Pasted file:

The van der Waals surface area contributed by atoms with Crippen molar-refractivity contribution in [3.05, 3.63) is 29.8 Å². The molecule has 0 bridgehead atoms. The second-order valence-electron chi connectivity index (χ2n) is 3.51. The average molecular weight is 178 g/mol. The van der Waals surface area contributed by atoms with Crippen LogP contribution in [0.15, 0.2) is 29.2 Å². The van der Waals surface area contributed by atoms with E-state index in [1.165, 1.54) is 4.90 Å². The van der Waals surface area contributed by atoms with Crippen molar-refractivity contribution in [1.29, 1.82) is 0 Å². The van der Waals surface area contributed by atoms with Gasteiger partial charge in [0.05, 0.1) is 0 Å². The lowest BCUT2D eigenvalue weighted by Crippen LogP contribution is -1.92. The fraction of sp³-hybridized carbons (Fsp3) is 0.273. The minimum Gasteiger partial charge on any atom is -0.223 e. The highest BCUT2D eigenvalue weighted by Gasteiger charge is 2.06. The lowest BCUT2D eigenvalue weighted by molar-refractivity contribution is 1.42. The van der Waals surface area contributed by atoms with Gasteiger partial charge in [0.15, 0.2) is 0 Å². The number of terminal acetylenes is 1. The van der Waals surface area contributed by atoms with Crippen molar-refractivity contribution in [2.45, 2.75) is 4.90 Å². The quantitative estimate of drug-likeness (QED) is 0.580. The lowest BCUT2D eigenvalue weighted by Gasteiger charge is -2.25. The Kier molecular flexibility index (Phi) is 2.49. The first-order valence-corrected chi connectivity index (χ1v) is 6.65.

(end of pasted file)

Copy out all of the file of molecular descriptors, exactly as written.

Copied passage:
The van der Waals surface area contributed by atoms with Crippen molar-refractivity contribution in [3.05, 3.63) is 29.8 Å². The molecule has 0 bridgehead atoms. The second-order valence-electron chi connectivity index (χ2n) is 3.51. The average molecular weight is 178 g/mol. The van der Waals surface area contributed by atoms with Crippen LogP contribution in [0.15, 0.2) is 29.2 Å². The van der Waals surface area contributed by atoms with E-state index in [1.165, 1.54) is 4.90 Å². The van der Waals surface area contributed by atoms with Crippen molar-refractivity contribution in [1.29, 1.82) is 0 Å². The van der Waals surface area contributed by atoms with Gasteiger partial charge in [0.05, 0.1) is 0 Å². The lowest BCUT2D eigenvalue weighted by Crippen LogP contribution is -1.92. The fraction of sp³-hybridized carbons (Fsp3) is 0.273. The minimum Gasteiger partial charge on any atom is -0.223 e. The highest BCUT2D eigenvalue weighted by Gasteiger charge is 2.06. The lowest BCUT2D eigenvalue weighted by molar-refractivity contribution is 1.42. The van der Waals surface area contributed by atoms with Gasteiger partial charge in [0.15, 0.2) is 0 Å². The number of terminal acetylenes is 1. The van der Waals surface area contributed by atoms with Crippen molar-refractivity contribution in [2.45, 2.75) is 4.90 Å². The quantitative estimate of drug-likeness (QED) is 0.580. The lowest BCUT2D eigenvalue weighted by Gasteiger charge is -2.25. The Kier molecular flexibility index (Phi) is 2.49. The first-order valence-corrected chi connectivity index (χ1v) is 6.65.